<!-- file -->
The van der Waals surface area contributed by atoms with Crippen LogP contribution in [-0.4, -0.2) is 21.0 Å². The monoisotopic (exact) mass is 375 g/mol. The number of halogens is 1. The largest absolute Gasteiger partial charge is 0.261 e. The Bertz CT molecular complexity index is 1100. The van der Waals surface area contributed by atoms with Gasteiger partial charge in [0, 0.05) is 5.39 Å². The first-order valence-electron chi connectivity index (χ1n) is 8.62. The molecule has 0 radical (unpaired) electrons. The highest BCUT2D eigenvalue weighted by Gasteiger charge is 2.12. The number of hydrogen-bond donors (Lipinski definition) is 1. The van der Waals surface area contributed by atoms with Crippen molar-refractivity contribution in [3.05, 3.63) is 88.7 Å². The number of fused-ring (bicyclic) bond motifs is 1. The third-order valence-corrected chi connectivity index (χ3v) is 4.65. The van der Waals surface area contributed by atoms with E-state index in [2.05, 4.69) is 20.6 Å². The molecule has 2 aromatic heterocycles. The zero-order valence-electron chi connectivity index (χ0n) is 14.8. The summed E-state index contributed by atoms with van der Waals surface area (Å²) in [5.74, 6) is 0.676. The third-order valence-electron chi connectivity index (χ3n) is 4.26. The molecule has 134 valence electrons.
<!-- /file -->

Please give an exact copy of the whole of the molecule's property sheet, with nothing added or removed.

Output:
The van der Waals surface area contributed by atoms with Crippen LogP contribution in [-0.4, -0.2) is 21.0 Å². The monoisotopic (exact) mass is 375 g/mol. The number of halogens is 1. The largest absolute Gasteiger partial charge is 0.261 e. The Bertz CT molecular complexity index is 1100. The van der Waals surface area contributed by atoms with Gasteiger partial charge in [0, 0.05) is 5.39 Å². The first-order valence-electron chi connectivity index (χ1n) is 8.62. The molecule has 0 radical (unpaired) electrons. The highest BCUT2D eigenvalue weighted by Gasteiger charge is 2.12. The number of hydrogen-bond donors (Lipinski definition) is 1. The van der Waals surface area contributed by atoms with Crippen molar-refractivity contribution in [3.05, 3.63) is 88.7 Å². The number of fused-ring (bicyclic) bond motifs is 1. The third-order valence-corrected chi connectivity index (χ3v) is 4.65. The van der Waals surface area contributed by atoms with E-state index in [2.05, 4.69) is 20.6 Å². The molecule has 2 aromatic heterocycles. The zero-order valence-electron chi connectivity index (χ0n) is 14.8. The summed E-state index contributed by atoms with van der Waals surface area (Å²) in [5.74, 6) is 0.676. The third-order valence-electron chi connectivity index (χ3n) is 4.26. The molecule has 134 valence electrons.